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August 1, 2013 Volume 77, Number 8
Anesthesia and Dentistry: Improving Patient Safety Through Education Andrew Herlich, D.M.D., M.D., FAAP, Committee on Ambulatory Surgical CareASA Liaison to the ADA, AAOMS, ADSA, ASDA


Since Horace Wells’ early use of nitrous oxide analgesia in the 1840s, the dental profession has been at the forefront of the delivery of anesthesia for the relief of anxiety and pain control for patients undergoing dental treatment. Today, effective training of anesthesia and pain control for dental patients have been carefully codified by the Commission on Dental Accreditation of the American Dental Association.1 Under the auspices of numerous dental schools, undergraduate and continuing education programs are administered for basic airway management and enteral sedation as well as parenteral mild to moderate sedation. Nitrous oxide analgesia courses are popular in both the undergraduate and postgraduate setting. Deep sedation and general anesthesia techniques are part of the comprehensive training programs for oral and maxillofacial surgeons and dentists who desire the concentration of their practice on anesthesia and pain control. Frequently, these dental practitioners will sedate or anesthetize patients in office-based, dental clinic-based or other ambulatory settings. Special-needs patients who require routine dental care are frequently sedated or undergo general anesthesia in the ambulatory or office-based environment. Treating these patients requires special attention to the details of transitioning the patient from the transport vehicle through recovery. Skills in basic and advanced life support are usually requisites for attending courses in analgesia, anxiety and pain control. Despite the rare adverse outcome, dentists have an enviable record of patient safety with respect to anesthesia and pain control.2,3


The “alphabet soup” of dental societies and specialties involved in sedation, anxiety and pain control as well as anesthesia may be confusing. In the list below, the abbreviations are elaborated for greater understanding.


AAOMSAmerican Association of Oral and Maxillofacial Surgeons: Oral surgeons with no less than four months of formal anesthesiology training on the hospital anesthesiology service.


ADSAAmerican Dental Society of Anesthesiology: Dentists with an abiding interest in anesthesiology and pain control for dental patients. No formal training is required for membership. However, most members have extensive training, continuing education and clinical experience.


ASDAAmerican Society of Dentist Anesthesiologists: Dentists with no less than one year of exclusive and formal anesthesia and pain control training. Many have two to three years of exclusive training. Many teach anesthesia and pain control in dental schools or provide moderate or deep sedation for dental patients in the office-based setting as well as dental clinics.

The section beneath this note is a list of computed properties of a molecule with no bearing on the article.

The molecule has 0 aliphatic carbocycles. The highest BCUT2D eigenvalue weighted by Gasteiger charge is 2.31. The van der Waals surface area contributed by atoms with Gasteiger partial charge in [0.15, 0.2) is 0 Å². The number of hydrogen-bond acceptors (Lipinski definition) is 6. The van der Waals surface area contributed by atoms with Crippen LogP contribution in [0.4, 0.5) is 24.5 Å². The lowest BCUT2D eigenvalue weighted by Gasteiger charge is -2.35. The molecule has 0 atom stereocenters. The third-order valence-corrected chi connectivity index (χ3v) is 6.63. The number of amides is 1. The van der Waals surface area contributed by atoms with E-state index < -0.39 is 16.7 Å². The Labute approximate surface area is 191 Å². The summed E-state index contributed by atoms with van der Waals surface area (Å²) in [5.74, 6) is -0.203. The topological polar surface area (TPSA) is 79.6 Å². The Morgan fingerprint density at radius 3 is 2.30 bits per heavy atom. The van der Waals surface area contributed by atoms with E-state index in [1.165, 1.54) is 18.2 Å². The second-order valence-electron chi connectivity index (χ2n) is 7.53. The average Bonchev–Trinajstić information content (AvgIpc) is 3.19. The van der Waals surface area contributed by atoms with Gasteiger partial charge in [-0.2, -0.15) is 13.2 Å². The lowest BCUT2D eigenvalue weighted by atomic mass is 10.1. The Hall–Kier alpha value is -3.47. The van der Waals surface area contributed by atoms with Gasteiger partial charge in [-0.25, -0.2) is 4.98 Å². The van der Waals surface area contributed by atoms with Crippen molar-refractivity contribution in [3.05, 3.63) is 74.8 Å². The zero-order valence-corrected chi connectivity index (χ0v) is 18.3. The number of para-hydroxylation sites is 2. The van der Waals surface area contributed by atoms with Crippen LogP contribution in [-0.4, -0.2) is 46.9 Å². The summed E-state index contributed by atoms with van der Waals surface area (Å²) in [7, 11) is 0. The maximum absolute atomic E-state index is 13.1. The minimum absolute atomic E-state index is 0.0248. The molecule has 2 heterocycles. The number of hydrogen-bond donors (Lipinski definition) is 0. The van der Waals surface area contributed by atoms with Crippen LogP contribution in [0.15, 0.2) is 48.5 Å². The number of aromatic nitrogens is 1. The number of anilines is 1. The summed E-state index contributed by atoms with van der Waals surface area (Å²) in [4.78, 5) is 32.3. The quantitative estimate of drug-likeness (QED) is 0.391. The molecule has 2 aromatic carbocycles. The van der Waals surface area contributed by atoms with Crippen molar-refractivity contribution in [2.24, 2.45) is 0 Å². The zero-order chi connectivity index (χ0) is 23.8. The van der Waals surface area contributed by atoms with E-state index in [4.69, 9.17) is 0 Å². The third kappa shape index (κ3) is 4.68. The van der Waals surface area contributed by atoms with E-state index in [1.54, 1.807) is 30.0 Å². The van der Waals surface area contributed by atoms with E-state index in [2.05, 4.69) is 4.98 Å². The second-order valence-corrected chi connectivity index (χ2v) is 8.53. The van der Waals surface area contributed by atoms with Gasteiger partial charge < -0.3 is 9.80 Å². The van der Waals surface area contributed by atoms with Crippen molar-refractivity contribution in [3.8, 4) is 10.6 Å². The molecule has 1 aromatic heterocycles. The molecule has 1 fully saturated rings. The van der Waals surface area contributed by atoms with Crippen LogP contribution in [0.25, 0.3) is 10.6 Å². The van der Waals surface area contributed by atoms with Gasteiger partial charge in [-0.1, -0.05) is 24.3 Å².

AAPDAmerican Academy of Pediatric Dentistry: Pediatric dentists have a minimum one-month rotation for exclusive anesthesia and pain control treatment. Their specialty regulations are in virtual “lock step” with the American Academy of Pediatrics position on airway management, procedural sedation and pain control.4


Recent safety initiatives include mandates for capnography in the oral and maxillofacial surgeons’ offices effective January 1, 2014. The board of directors mandated this change in 2012 and may be found in the latest (8th) edition of the AAOMS Office Anesthesia Evaluation Manual, which was published in 2012.5 Also, there is a mandate for additional and specific training by their residents for one month of pediatric anesthesia training, including sedation and general anesthesia effective in 2013.6 Oral and maxillofacial surgeons are rigorously trained in anesthesiology along with their medical anesthesia counterparts. More than one-half of the 102 training programs are combined in a six-year M.D./oral surgery program.6 Many of these residents come to the anesthesiology service during their residency program having spent months of rotations on internal medicine, general and subspecialty surgery, pediatrics, critical care and emergency medicine. The consecutive time spent on the anesthesiology rotation varies depending upon the jigsaw puzzle of mandated rotations, clinical service mandates and workforce needs in their specialty.


There are a number of organizations in dentistry that have an active interest in anesthesia and pain control. The largest groups of practitioners are members of the ADSA.7 This organization of more than 5,000 members has an open membership to any dentist who has an interest in anesthesia and pain control. The greatest proportion of members is oral and maxillofacial surgeons. The second largest group are those who solely practice anesthesia and pain control for dental patients in the ambulatory setting. Many of these second group of practitioners are also members of the ASDA. This group of approximately 300 dentists has been trained in a hospital and dental school setting. Rotations often take place in the operating room environment to master skills in general anesthesia for oral and maxillofacial surgery as well as other dental care. There are accreditation standards for such training under the Advanced General Dentistry Education Programs in General Anesthesia. These programs are at least 24 months in duration. Starting in 2015, the program must be at least 36 months in duration. The training programs specify a carefully planned didactic as well as clinical program. Specific case requirements include intubated and non-intubated patients and pediatric and adult case mix, as well as rotations in internal medicine, pediatrics, emergency medicine and others. Advanced airway techniques, including the use of rigid and flexible videolaryngoscopy, are required. The training occurs in hospital operating rooms, dental schools and hospital dental clinics. At the time of this writing, there are nine programs in the United States and one in Canada that teach anesthesia for dental trainees.1 Prior to 1993, these programs were one year in length. From 1993 through the present, two years of formal training were mandated.